One reason it feels like there are too many things on your to do list is … well, maybe there are too many things on your to do list. But another intriguing reason, according to a new paper published online this week in the Journal of Marketing, could be that some of those to-do items are in conflict with one another, which makes you feel more pressed for time, argue the authors, led by Jordan Etkin of Duke University.
For example: You’d like to get ahead at work, but you’d also very much like to have a social life outside the office, or to spend more time at home with your family. Pursuing each of these goals has a potentially different impact on, say, how you spend the early hours of the evening. Stay late at the office? Or leave right at six to be home for dinner? And that perceived feeling of goal conflict can make you feel rushed and more pressed for time, the authors write.
But the research team also reports two things that seem to change the way people feel about how much time they have on their hands. In one experiment, the researchers asked people to think about two competing goals, and then instructed one group to do the following:
[P]lease uncross your arms and legs. Make sure you are sitting in a comfortable up-right position. Now, please breathe so that each complete breath (inhale plus exhale) lasts 11 counts. The inhale should last 5 counts (i.e., 1-2-3-4-5) and the exhale should last 6 counts (6-7-8-9-10-11). Please complete 10 of these 11 count breaths now.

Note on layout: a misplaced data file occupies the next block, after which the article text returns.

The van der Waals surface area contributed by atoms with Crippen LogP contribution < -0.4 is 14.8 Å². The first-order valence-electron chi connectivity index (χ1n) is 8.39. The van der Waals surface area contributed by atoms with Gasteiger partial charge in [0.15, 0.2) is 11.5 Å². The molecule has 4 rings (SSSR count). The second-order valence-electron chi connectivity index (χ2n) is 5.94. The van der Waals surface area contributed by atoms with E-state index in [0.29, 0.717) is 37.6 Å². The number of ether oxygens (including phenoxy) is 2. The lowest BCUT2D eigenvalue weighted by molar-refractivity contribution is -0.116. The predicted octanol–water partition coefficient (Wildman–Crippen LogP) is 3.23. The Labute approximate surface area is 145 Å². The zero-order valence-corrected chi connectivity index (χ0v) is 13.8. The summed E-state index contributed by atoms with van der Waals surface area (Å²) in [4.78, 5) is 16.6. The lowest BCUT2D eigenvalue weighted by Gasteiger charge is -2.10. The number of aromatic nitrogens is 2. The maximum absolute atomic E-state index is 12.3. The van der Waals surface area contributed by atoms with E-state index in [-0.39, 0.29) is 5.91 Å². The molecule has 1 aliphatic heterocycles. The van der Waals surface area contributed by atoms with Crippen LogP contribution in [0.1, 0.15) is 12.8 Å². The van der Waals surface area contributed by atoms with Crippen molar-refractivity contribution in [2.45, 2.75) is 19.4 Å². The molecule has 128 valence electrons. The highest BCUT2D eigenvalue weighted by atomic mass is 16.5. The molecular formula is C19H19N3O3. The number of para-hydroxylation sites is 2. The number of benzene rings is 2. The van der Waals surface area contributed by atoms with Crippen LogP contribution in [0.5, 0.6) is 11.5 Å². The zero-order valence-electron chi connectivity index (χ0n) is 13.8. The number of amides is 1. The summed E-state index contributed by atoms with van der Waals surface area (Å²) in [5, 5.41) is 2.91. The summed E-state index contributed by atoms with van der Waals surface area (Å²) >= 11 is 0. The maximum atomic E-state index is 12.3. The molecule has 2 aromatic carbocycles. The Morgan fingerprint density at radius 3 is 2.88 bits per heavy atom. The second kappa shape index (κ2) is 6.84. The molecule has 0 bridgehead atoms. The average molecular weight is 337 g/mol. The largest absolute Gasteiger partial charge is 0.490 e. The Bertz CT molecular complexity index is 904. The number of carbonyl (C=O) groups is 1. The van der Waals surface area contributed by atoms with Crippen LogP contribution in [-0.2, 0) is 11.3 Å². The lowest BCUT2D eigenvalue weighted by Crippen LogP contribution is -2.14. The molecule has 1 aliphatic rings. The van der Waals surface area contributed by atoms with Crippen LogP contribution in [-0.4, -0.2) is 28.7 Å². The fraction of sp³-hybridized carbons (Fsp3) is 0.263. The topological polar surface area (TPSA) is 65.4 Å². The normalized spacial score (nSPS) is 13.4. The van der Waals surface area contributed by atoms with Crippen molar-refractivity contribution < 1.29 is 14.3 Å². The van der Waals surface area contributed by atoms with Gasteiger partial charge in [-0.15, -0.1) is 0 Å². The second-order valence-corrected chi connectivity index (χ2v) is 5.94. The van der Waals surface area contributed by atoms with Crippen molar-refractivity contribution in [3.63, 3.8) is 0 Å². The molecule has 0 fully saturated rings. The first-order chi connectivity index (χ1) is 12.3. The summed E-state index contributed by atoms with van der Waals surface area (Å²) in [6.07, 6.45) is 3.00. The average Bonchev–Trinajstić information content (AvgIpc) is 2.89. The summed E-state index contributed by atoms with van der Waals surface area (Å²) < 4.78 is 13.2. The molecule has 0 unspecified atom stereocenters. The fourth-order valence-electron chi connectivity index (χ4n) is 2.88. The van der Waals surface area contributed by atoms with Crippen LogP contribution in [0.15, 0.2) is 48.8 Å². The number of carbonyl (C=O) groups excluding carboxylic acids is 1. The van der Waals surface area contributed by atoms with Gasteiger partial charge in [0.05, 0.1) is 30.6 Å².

They then asked the study volunteers to take a survey designed to measure their perception of time, rating on a scale of one to seven whether they felt their time was “boundless” or “constricted,” for example. The breathing exercise appeared to (slightly) increase the study volunteers’ subjective sense of time when compared to the answers from those who didn’t do the breathing exercise.
A separate experiment involved a technique we’ve explored before: reframing the way you think about the things that are making you anxious. Again, the study volunteers were asked to think about two goals that were competing for their time; next, one group received these instructions:
Please read the following statement out loud: “I AM EXCITED!” Repeat the statement three times before moving on to the next page. Try to believe what you are saying.
The rest of the participants were instructed to state their name three times aloud instead. When both groups next took the same time-perception questionnaire as in the breathing exercise experiment, the group that had been made to shout their excitement after thinking about their conflicting goals reported an increased sense of time when compared to the answers from the group told to repeat their names out loud. (Previous research, led by Alison Wood Brooks of Harvard Business School, has shown that telling yourself to get excited is a better way to deal with public speaking nerves than telling yourself to calm down.) As it happens, I am feeling especially pressed for time this morning, and so I’ll just be over here, breathing deeply and muttering I am excited to myself until I feel like I have enough hours to accomplish my own conflicting goals.